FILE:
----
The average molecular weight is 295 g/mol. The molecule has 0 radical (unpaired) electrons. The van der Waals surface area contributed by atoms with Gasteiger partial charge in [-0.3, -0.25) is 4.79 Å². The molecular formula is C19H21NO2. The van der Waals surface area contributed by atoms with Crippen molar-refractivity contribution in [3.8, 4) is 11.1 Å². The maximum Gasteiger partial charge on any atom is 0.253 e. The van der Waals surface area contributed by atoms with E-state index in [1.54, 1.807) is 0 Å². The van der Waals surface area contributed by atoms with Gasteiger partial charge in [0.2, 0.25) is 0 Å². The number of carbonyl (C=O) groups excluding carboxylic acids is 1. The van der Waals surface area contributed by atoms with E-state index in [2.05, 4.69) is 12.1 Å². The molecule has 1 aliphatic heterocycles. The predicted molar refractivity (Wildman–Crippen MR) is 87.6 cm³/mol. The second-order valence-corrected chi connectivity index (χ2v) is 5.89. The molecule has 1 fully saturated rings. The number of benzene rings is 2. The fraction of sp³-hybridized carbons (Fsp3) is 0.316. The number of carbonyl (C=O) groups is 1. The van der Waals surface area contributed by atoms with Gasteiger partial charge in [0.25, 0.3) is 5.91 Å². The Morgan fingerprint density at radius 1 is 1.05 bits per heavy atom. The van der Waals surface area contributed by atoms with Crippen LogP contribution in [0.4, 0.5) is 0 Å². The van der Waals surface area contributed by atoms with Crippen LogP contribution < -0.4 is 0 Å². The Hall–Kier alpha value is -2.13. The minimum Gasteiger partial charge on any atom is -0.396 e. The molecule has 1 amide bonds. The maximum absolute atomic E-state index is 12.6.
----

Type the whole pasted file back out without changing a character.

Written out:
The average molecular weight is 295 g/mol. The molecule has 0 radical (unpaired) electrons. The van der Waals surface area contributed by atoms with Gasteiger partial charge in [-0.3, -0.25) is 4.79 Å². The molecular formula is C19H21NO2. The van der Waals surface area contributed by atoms with Crippen molar-refractivity contribution in [3.8, 4) is 11.1 Å². The maximum Gasteiger partial charge on any atom is 0.253 e. The van der Waals surface area contributed by atoms with E-state index in [1.54, 1.807) is 0 Å². The van der Waals surface area contributed by atoms with Gasteiger partial charge in [0.2, 0.25) is 0 Å². The number of carbonyl (C=O) groups excluding carboxylic acids is 1. The van der Waals surface area contributed by atoms with E-state index in [2.05, 4.69) is 12.1 Å². The molecule has 1 aliphatic heterocycles. The predicted molar refractivity (Wildman–Crippen MR) is 87.6 cm³/mol. The second-order valence-corrected chi connectivity index (χ2v) is 5.89. The molecule has 1 fully saturated rings. The number of benzene rings is 2. The fraction of sp³-hybridized carbons (Fsp3) is 0.316. The number of carbonyl (C=O) groups is 1. The van der Waals surface area contributed by atoms with Gasteiger partial charge in [0.25, 0.3) is 5.91 Å². The Morgan fingerprint density at radius 1 is 1.05 bits per heavy atom. The van der Waals surface area contributed by atoms with Crippen LogP contribution in [0.4, 0.5) is 0 Å². The van der Waals surface area contributed by atoms with Crippen LogP contribution < -0.4 is 0 Å². The Hall–Kier alpha value is -2.13. The minimum Gasteiger partial charge on any atom is -0.396 e. The molecule has 1 amide bonds. The maximum absolute atomic E-state index is 12.6.